Your heart is a powerful organ, which promotes blood supply to all parts of your body.
Nature has developed a two-layer sac, in order to protect this vital pump from injury and infection. This membrane is called pericardium. It encloses your heart and the bases of big vessels, connected to it.
Internal (visceral) layer is located near the heart surface, while the outer (parietal) pericardium fastens to the sternum, diaphragm and ribs.
Besides protection, the pericardium holds your heart in stable position and avoids its excessive dilating.
The space between two pericardial sheets normally contains nearly 20-50 ml of fluid in order to prevent friction.
It's possible that pericardium may become inflamed and swollen. Doctors call this condition pericarditis.
If this trouble occurs quickly and lasts less than three weeks, pericarditis is considered as acute disease.
Sometimes inflammation may develop gradually, causing chronic pericarditis. Healthcare specialist diagnose this form of disease, if swelling lasts three months or longer.
There is also so-called incessant pericarditis, when a person experiences continuous symptoms for four or six weeks, but no more than three months.
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Chronic inflammation in the pericardium may lead to accumulation of extra fluid around your heart (pericardial effusion).
Most people with pericarditis complain of sharp pain in the center or left side of the chest that becomes worse when inhaling. Pain may radiate into the neck and left shoulder, being disguised as the heart attack.
Other common symptoms include heart palpitations, mild fever, nausea, breathlessness and general weakness.
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It's often really difficult to determine the main cause of pericarditis.
In most cases, specialists relate this issue to viral or bacterial infection. However it's not uncommon that pericarditis happens as a result of trauma, heart attack, myocarditis, autoimmune processes and cancer.
All these things sound really scary, aren’t they?
But we have good news for you! Nowadays medical professionals know, how to deal with pericarditis effectively. Here are the most helpful methods:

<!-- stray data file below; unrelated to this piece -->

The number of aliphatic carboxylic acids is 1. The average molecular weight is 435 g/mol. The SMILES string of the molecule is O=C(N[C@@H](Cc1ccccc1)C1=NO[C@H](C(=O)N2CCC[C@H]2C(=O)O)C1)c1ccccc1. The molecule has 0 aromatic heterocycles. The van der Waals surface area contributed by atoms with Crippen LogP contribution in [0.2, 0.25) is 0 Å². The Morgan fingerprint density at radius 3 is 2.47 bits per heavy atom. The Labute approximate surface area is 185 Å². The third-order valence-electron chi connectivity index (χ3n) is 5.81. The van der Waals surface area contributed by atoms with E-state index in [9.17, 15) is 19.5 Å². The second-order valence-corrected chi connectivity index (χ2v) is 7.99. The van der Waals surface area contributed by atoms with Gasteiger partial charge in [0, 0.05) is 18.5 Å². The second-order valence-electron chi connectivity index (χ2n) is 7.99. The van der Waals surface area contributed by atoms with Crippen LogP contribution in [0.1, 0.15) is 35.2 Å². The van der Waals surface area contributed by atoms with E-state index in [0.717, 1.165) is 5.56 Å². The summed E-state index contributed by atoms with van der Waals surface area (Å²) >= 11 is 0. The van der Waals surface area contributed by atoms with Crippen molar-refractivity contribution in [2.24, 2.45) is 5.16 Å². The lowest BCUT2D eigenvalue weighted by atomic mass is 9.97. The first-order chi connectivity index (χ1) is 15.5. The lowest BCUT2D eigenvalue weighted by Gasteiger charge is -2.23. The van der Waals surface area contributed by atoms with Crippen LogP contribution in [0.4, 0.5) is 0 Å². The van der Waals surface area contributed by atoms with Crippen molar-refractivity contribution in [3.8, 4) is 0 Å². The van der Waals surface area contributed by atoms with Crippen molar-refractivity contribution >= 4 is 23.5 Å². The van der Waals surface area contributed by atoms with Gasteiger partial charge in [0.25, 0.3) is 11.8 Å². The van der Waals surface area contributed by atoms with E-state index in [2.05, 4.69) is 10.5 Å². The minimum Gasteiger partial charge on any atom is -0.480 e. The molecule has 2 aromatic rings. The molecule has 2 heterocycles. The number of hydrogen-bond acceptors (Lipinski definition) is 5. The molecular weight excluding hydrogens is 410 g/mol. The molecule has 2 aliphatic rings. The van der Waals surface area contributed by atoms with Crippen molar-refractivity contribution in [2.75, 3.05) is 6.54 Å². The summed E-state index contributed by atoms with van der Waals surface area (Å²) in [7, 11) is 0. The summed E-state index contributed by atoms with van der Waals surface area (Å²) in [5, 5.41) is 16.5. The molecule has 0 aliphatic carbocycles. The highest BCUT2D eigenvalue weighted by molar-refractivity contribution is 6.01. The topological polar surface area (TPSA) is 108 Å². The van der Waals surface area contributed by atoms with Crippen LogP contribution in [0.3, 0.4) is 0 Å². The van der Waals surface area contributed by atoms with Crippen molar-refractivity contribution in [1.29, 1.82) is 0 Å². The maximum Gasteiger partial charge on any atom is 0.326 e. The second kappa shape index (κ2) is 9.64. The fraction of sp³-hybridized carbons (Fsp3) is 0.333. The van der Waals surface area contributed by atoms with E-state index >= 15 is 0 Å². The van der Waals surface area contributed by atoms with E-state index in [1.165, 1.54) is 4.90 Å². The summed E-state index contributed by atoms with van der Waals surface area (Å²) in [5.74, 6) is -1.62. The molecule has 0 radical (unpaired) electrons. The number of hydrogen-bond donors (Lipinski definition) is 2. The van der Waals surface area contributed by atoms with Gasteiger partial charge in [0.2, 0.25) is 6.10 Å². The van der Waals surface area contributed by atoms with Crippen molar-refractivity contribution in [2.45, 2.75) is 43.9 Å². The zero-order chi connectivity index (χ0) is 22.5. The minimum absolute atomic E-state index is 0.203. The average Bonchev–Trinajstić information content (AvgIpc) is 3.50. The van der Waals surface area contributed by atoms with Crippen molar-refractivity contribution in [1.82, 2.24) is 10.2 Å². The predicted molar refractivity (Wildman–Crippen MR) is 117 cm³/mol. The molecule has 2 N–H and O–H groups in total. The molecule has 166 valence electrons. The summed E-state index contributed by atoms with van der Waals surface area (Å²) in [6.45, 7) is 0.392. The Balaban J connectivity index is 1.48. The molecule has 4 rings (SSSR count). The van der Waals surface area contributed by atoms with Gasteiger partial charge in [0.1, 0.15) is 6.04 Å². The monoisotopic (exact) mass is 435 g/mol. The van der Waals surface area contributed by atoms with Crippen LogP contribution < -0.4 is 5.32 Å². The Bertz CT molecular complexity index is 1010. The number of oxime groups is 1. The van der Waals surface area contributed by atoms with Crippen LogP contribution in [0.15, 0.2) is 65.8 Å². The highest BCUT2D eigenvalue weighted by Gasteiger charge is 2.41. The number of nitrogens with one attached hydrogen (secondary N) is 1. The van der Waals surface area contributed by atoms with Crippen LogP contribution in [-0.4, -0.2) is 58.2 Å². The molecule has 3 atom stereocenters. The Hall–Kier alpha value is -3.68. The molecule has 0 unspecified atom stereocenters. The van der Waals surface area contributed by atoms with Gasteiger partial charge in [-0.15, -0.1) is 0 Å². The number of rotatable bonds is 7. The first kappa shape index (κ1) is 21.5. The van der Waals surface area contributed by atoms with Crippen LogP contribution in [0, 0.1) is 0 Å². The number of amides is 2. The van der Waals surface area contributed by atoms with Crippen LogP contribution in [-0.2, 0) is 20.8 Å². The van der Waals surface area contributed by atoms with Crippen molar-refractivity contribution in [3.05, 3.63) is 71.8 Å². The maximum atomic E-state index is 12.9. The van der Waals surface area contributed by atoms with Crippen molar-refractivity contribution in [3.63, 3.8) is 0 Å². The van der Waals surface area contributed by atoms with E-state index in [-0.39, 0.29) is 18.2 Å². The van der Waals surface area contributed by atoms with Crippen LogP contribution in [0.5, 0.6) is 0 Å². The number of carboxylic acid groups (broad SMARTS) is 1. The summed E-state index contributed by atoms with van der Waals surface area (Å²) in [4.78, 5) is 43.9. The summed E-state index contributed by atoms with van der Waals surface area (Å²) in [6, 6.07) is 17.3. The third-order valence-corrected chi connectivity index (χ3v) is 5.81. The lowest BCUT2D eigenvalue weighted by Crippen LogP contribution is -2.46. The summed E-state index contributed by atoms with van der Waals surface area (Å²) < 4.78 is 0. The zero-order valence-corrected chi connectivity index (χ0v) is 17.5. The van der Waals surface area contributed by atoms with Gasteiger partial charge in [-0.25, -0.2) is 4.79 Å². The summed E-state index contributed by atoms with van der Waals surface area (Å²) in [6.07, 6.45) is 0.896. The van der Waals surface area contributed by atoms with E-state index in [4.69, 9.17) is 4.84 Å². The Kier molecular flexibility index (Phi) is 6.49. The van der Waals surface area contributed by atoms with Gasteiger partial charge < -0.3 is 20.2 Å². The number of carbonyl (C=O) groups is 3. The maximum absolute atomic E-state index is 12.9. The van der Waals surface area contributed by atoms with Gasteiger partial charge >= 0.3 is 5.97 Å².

#1. Rest – vigorous activity may trigger unpleasant symptoms of pericarditis. That’s why it’s better to avoid strenuous exercises and to have a rest, till pericarditis will be improved.
#2. Painkillers – aspirin and ibuprofen are the most popular over-the-counter medications, used to relieve pain and reduce inflammation, induced by pericarditis.
#3. Colchicine – this prescription medicine can fight off inflammation and decrease pericarditis-related symptoms. But it can be unsafe for individuals with concomitant health problems and those, who take certain medications.
#4. Steroids – your doctor may recommend you take prednisone or other corticosteroid drug, if your symptoms haven’t been improved with OTC medicines and colchicine.
#5. Antibiotics – if tests and exams show that the pericarditis is caused by bacterial infection, you’ll get antibiotics and drainage.
#6. Surgery – in some cases pericarditis may result in serious complication, called cardiac tamponade. This requires pericardiocentesis – a procedure, performed to remove excessive fluid from pericardial pace. Another surgical method is pericardiectomy, used to remove the whole pericardium in the case of constrictive pericarditis. In this type of disorder, two-folds sac becomes rigid and interferes with heart functioning.
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